It’s hard to get to know your peers while sitting in a tutorial or lecture. Ask them if they’d like to hang out after class or see if your faculty/school put on any events you could go to so you can get to know some new people. Having connections with people who are going through the same thing as you can make it easier to go to class or start an assignment. The campus is huge, I have been going to UQ for three years and still don’t know all the names and locations of many of the buildings. Obviously, it’s vital to know where your classes are, so get some friends together with your timetable and download the UQ NAV app to find out where you’ll be going.

Make sure you also check out the coffee shops and places to eat that are close to your classes. This may be a life saver if you sleep through your alarm, are running late, or just haven’t had enough time to get your dose of caffeine. Also, spend some time looking for study spaces on campus, or even somewhere you can sit with your friends in the break between your lecture and your tutorials. Knowing the campus will make your transition to uni much easier.


Getting started is the worst, especially when you feel like the assignment seems so large you don’t know where to start. The best thing you can do is get started; read the criteria marketing sheet, write a plan, look for presentation inspiration, or simply talk to your uni friends about the topic to get some brainstorming ideas.

Remember to take scheduled breaks to stretch your legs, make a cup of tea, have a chat with your loved ones. Do whatever you need to do, just make sure you get away from your assignment for a little while and come back with a fresh mind. One big lesson I recently learnt is to not make myself feel guilty when I take a day off from studying. So if you know you’re going to sit and watch an entire season of Arrested Development, simply recognise that and enjoy the time to relax. Your study timetable should allow for these instances and it is mentally much healthier to simply enjoy your time out so you can go back refreshed. That being said, you can’t always get away with this, you may never have the motivation to do some uni assignments. Luckily for me, I have found that motivation isn’t what gets you through uni, a balanced routine and persistence is the key, so sometimes you will have to be strict on yourself and get cracking.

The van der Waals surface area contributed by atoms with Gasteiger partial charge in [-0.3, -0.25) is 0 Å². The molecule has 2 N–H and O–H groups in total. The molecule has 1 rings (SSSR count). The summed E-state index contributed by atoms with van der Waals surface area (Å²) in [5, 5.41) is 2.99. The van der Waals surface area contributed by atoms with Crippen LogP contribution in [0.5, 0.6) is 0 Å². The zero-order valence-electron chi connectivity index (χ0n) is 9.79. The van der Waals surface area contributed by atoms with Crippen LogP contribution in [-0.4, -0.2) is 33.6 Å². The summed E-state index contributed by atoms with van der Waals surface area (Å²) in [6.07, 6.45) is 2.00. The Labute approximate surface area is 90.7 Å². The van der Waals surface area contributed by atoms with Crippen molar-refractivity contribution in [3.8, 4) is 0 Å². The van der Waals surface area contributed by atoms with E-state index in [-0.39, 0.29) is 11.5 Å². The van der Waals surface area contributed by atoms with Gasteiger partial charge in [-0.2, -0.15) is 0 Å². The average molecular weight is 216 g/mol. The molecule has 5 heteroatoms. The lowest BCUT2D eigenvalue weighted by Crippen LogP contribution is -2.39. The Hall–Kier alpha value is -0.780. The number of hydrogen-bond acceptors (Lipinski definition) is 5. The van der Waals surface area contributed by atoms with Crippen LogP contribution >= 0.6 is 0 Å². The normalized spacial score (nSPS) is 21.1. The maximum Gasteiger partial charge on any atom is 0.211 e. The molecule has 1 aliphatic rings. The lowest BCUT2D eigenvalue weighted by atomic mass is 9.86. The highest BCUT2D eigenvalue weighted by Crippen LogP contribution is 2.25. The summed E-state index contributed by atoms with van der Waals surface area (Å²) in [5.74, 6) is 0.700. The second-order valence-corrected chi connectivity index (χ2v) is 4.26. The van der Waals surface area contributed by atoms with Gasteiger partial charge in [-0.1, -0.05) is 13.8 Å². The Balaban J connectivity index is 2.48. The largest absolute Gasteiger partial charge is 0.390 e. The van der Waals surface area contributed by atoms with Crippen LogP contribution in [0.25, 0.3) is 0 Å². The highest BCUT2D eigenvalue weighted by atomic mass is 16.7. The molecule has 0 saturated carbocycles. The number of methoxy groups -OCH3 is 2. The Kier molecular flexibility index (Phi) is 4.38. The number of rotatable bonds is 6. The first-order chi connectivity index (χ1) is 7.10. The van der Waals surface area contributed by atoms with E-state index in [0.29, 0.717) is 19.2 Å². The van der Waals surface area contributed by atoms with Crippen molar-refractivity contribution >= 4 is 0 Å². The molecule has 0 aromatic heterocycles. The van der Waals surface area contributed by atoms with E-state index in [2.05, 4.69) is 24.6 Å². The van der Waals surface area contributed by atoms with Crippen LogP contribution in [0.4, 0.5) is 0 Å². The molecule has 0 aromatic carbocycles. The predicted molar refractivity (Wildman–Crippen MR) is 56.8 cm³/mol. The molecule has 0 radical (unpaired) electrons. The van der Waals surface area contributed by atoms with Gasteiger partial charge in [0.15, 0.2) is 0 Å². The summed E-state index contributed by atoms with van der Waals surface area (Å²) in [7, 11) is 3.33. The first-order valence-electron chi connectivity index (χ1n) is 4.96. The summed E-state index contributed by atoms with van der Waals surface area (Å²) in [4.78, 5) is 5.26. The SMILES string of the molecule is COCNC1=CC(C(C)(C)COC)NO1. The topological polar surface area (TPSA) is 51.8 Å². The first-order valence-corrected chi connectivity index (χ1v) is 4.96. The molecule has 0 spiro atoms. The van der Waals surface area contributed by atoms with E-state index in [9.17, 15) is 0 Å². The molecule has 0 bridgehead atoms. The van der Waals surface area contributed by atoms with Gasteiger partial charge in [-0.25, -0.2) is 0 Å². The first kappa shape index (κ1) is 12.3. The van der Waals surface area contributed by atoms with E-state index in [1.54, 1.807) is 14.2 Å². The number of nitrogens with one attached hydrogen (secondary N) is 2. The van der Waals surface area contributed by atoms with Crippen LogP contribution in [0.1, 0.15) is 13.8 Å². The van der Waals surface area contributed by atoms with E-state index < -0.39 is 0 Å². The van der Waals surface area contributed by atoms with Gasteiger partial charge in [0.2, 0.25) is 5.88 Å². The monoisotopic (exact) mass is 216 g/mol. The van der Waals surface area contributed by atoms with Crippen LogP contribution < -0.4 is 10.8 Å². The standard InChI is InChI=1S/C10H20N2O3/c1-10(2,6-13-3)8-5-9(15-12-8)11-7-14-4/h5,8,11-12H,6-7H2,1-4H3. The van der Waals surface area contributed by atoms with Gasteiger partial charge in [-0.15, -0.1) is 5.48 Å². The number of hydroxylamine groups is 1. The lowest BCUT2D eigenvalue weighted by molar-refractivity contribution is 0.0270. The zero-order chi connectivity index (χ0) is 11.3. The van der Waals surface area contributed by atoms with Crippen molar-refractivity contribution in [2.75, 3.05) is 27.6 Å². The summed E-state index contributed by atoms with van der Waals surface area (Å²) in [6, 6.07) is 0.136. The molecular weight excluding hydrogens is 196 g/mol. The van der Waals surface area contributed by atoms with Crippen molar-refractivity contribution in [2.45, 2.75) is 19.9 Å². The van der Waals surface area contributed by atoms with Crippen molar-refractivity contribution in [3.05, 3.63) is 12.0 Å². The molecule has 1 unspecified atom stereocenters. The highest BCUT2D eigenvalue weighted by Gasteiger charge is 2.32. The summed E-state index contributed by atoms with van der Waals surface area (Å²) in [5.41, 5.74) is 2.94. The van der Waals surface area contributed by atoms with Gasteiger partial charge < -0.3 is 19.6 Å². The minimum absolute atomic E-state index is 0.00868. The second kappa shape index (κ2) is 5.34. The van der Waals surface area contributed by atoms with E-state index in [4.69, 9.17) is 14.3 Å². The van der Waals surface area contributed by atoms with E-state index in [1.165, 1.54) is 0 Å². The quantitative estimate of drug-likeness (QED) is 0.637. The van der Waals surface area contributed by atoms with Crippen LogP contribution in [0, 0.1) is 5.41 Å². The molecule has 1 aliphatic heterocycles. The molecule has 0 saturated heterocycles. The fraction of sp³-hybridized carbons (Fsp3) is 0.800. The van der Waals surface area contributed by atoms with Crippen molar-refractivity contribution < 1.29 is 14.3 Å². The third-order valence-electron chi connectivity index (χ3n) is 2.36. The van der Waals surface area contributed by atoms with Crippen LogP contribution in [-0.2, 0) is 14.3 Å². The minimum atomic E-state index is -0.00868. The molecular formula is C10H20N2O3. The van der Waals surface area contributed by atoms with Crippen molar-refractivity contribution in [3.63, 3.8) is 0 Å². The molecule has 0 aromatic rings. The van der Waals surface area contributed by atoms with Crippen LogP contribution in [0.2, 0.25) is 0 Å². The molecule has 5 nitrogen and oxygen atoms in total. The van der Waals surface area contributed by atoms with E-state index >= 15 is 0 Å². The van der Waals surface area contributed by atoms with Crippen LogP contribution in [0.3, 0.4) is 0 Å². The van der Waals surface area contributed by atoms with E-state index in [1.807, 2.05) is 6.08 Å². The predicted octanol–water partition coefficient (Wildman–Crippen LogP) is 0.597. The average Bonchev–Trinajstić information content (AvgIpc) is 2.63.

Referencing and proof-reading

If you’re new to uni it’s important to get familiar with the kind of referencing style you are required to use and keep your resources handy. I have a go-to file on my computer which includes things like the APA referencing guide, and the Australian Association of Social Workers Code of Ethics and Practice Standards. You will quickly figure out your own go-to documents which you use regularly, save them all in one file so you can quickly access them.

As for proof-reading, there will be some assignments that you never want to see ever again and the thought of reading them again may bring tears to your eyes. Hang in there, read it a few more times to check for simple errors which can greatly affect your marks. It is also a good idea to find a proof-reading buddy – someone who can proof-read your assignments and vice versa. That fresh set of eyes can make all the difference!

Getting all of the above together from day one can seem like a lot and I’m not saying you have to be perfect, however, these tips will hopefully set you up for a balanced and enjoyable uni semester. The challenge for me this semester is to see if I can take my own advice.

Last updated:
30 January 2017